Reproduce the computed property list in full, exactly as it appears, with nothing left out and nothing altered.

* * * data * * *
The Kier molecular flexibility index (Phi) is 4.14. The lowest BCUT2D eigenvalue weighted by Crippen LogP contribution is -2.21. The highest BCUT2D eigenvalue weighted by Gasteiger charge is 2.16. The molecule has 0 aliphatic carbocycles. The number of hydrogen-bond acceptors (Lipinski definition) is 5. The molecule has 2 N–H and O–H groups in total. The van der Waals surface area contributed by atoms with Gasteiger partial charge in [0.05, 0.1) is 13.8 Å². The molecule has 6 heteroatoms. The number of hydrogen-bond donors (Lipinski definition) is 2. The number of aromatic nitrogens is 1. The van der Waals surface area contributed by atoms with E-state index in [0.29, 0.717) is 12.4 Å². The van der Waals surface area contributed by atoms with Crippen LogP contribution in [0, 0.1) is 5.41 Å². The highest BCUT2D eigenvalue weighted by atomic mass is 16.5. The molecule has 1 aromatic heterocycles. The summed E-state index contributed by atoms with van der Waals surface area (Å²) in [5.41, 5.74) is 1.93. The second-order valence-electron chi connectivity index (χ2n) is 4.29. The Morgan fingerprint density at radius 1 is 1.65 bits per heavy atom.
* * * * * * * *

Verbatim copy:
The Kier molecular flexibility index (Phi) is 4.14. The lowest BCUT2D eigenvalue weighted by Crippen LogP contribution is -2.21. The highest BCUT2D eigenvalue weighted by Gasteiger charge is 2.16. The molecule has 0 aliphatic carbocycles. The number of hydrogen-bond acceptors (Lipinski definition) is 5. The molecule has 2 N–H and O–H groups in total. The van der Waals surface area contributed by atoms with Gasteiger partial charge in [0.05, 0.1) is 13.8 Å². The molecule has 6 heteroatoms. The number of hydrogen-bond donors (Lipinski definition) is 2. The number of aromatic nitrogens is 1. The van der Waals surface area contributed by atoms with E-state index in [0.29, 0.717) is 12.4 Å². The van der Waals surface area contributed by atoms with Crippen LogP contribution in [0, 0.1) is 5.41 Å². The highest BCUT2D eigenvalue weighted by atomic mass is 16.5. The molecule has 1 aromatic heterocycles. The summed E-state index contributed by atoms with van der Waals surface area (Å²) in [5.41, 5.74) is 1.93. The second-order valence-electron chi connectivity index (χ2n) is 4.29. The Morgan fingerprint density at radius 1 is 1.65 bits per heavy atom.